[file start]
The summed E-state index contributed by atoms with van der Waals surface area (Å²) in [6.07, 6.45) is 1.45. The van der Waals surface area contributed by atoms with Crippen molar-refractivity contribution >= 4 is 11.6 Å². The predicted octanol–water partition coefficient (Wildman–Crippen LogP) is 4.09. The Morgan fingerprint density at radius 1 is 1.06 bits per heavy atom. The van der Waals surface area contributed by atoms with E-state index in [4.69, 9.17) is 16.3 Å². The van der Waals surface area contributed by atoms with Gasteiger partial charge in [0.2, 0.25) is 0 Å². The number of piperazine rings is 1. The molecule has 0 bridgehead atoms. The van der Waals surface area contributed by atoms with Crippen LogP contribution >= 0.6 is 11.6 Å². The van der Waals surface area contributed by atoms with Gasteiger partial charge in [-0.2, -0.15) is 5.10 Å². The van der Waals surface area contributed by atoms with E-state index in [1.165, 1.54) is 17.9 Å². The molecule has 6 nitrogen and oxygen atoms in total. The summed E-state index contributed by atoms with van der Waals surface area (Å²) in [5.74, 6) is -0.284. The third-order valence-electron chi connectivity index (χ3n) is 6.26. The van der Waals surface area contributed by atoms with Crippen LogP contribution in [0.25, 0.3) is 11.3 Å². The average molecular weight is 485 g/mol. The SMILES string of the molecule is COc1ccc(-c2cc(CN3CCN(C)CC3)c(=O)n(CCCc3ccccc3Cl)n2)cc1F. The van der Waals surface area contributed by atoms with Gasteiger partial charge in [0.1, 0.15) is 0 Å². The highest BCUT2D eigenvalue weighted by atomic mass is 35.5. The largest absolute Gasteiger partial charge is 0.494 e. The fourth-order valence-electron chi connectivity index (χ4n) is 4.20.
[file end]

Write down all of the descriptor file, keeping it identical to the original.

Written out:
The summed E-state index contributed by atoms with van der Waals surface area (Å²) in [6.07, 6.45) is 1.45. The van der Waals surface area contributed by atoms with Crippen molar-refractivity contribution >= 4 is 11.6 Å². The predicted octanol–water partition coefficient (Wildman–Crippen LogP) is 4.09. The Morgan fingerprint density at radius 1 is 1.06 bits per heavy atom. The van der Waals surface area contributed by atoms with E-state index in [4.69, 9.17) is 16.3 Å². The van der Waals surface area contributed by atoms with Gasteiger partial charge in [0.2, 0.25) is 0 Å². The number of piperazine rings is 1. The molecule has 0 bridgehead atoms. The van der Waals surface area contributed by atoms with Crippen LogP contribution >= 0.6 is 11.6 Å². The van der Waals surface area contributed by atoms with Gasteiger partial charge in [-0.2, -0.15) is 5.10 Å². The van der Waals surface area contributed by atoms with E-state index in [1.165, 1.54) is 17.9 Å². The molecule has 6 nitrogen and oxygen atoms in total. The summed E-state index contributed by atoms with van der Waals surface area (Å²) in [5.74, 6) is -0.284. The third-order valence-electron chi connectivity index (χ3n) is 6.26. The van der Waals surface area contributed by atoms with Crippen LogP contribution in [0.25, 0.3) is 11.3 Å². The average molecular weight is 485 g/mol. The SMILES string of the molecule is COc1ccc(-c2cc(CN3CCN(C)CC3)c(=O)n(CCCc3ccccc3Cl)n2)cc1F. The van der Waals surface area contributed by atoms with Gasteiger partial charge in [0.1, 0.15) is 0 Å². The highest BCUT2D eigenvalue weighted by atomic mass is 35.5. The largest absolute Gasteiger partial charge is 0.494 e. The fourth-order valence-electron chi connectivity index (χ4n) is 4.20.